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(Extremely!) High Velocity Outflows in Quasars
Paola Rodriguez Hidalgo (UW Bothell)
June 6 @ 4:00 PM - 5:00 PM
Quasars are among the most luminous objects in the sky. These very energetic regions lie at the center of massive galaxies and are powered by a supermassive black hole. While it has been found that there is a correlation between the mass of these supermassive black holes and the mass of the surrounding galaxies, the co-evolution of galaxies and quasars is barely understood. Outflows launched from the vicinity of supermassive black holes are a key piece in this puzzle, potentially linking the small and the large-scale phenomena.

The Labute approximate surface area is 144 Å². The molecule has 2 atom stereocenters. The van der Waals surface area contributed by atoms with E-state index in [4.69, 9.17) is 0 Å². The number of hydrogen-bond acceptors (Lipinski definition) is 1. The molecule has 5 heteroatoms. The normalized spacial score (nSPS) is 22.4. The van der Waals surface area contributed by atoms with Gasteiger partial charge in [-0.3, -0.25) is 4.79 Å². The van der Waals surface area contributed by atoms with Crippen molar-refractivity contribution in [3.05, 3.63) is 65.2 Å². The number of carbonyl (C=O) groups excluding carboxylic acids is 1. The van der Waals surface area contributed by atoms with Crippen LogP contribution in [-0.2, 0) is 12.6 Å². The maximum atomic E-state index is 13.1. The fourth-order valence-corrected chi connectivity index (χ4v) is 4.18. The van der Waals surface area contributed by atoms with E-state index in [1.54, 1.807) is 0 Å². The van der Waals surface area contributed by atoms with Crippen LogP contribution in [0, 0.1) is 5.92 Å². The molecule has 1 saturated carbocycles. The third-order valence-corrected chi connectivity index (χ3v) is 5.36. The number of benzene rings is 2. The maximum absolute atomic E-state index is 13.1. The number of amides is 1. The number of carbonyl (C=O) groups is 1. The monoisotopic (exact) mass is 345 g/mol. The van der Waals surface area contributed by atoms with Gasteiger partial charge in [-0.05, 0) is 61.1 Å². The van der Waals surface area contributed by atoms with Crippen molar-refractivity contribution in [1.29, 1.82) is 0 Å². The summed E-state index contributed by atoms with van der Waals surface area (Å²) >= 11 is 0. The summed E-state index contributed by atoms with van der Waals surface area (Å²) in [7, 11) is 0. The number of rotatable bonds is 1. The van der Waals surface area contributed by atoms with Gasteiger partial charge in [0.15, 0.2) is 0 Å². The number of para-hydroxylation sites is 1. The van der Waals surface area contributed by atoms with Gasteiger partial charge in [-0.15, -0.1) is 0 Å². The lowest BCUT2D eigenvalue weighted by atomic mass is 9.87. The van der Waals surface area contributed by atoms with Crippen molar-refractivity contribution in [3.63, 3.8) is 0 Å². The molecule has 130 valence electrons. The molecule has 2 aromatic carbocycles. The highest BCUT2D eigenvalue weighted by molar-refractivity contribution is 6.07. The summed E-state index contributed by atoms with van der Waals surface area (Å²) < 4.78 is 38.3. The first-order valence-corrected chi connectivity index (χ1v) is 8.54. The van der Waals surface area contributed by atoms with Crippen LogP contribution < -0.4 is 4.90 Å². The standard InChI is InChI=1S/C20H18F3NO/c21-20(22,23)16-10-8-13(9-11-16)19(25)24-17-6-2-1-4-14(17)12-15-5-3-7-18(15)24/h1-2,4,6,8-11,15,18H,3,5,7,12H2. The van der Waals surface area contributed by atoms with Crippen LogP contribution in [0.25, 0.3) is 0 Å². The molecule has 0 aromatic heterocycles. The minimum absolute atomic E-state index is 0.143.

We have discovered that some of this gas is outflowing at very high speeds (speeds between 0.1c and 0.2c). I will present a survey of these extremely high velocity outflows observed as broad absorption lines in Sloan Digital Sky Survey Data. This realm of the parameter space of quasar outflow’s velocity has not been included in previous surveys of quasar spectra, and might pose the biggest constraints for theoretical models. Moreover, the kinetic luminosity of outflows at 0.2c is two orders of magnitude larger than those speeding at high velocities (~10,000 km/s). Studying extremely high velocity outflows can help us understand the interaction between the central supermassive black hole and the host galaxy, so I will discuss the characteristics and properties of the found sample.